There were these blacktop banks near LAX back in the 80s. One day I went there with Gonz, Natas, Caballero, Tommy Guerrero and Eric Britton. This is a shot of Gonz airing over the hip. I don't know if the banks are still there?
Just got back from 2 days in Portland. Had a great time. Bryce Kanights curated a great group photo show and it was very packed. I sold a couple of shots, but the Artery Gallery has more if you're interested in having a nice framed 80s photo of mine. Contact the gallery through their website. Photos: 1. Trevor Graves and Grant 2. Grant and Chet Childress 3. Tom Inouye, Grant, Bryce 4. Bryce, Hosoi, Grant, Jon Humphries 5. We Rock! Humphries, Joe Brook, Bryce, Grant, Ryan Flynn
Club Mumble just turned me pro, about time. Now I can stop flying Coach and get to start trashing hotel rooms. Bob Kronbauer at Mumble Mag got together with my friends at Powell's SkateOne and my bros at The Skateboard Mag and presented me with an honorary Little Giants Pro skateboard deck. They constructed 99 decks that will be auctioned off with the proceeds going to Grind for Life. There are advantages to working in the same deadend job year after year. Buy it Here!
Matt Hensley is one of the skaters who set the pace in the late 80s and early 90s, ever so creative with his street (and ditch) skills. This Indy bone was shot in the Vista Ditch in the early 90s. It was Marc Hostetter's local spot. Click on photo to make bigga! Photo: Brittain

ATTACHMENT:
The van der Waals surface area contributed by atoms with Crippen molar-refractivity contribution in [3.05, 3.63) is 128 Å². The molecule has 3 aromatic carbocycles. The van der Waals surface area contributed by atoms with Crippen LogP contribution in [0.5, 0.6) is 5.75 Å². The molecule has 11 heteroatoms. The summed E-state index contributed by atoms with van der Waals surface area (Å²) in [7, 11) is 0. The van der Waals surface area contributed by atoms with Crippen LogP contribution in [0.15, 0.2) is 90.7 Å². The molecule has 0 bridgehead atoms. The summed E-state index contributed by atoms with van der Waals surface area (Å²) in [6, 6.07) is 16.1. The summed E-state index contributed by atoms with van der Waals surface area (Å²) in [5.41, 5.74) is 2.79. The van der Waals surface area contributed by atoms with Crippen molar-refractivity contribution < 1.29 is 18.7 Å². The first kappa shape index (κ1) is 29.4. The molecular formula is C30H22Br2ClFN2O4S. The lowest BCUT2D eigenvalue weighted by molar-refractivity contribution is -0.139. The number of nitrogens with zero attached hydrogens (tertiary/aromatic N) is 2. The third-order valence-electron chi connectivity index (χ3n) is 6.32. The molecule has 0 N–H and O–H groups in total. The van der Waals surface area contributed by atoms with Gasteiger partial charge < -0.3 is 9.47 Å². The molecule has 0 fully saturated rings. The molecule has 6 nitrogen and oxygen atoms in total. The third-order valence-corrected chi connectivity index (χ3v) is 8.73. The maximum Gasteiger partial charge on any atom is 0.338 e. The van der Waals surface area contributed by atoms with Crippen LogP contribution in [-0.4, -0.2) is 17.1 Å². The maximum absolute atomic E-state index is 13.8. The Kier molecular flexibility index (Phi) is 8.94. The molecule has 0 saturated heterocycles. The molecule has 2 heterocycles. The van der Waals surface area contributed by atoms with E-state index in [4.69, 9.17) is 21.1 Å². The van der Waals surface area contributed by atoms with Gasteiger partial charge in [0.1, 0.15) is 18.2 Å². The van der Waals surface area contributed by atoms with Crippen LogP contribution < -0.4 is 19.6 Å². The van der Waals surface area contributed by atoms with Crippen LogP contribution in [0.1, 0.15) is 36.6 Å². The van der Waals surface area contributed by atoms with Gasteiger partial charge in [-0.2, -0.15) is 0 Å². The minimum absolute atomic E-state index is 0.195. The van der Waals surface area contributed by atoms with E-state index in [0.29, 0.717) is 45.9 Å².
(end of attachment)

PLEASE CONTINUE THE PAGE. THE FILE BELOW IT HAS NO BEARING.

Here is Video of my first solo show, "Still" with AIGA in San Diego in September, 2003. There were some cool Heads there. My wife, Laura had the classic comment at the end. 700 people, 500 books, the money to get in went to charity, plenty of food and drinks. Thanks to Josh Higgins for doing the whole show. Thanks to Lee Crane for the video.
I can think of a couple of people that just the mention of their name brings the word, "Style" to mind. Chris Miller was Mr. Style in the 1980s and he still holds the title today. I shot this one of Chris grinding the edge of the world at Upland's Pipeline Skate-park in 87 or so. Warm fuzzy feeling. Click on the photo to ENLARGE!
A lot of our fellow So Cal residents lost their homes during the last two years of devastating brush fires and are still hurting. For $35.00, you can help them and get this classic poster of Christian Hosoi's Powerslide that I shot in the late 80s. I signed and numbered them and they are on nice paper. Feel good and make your wall look good. Order! Click on photo to enlarge.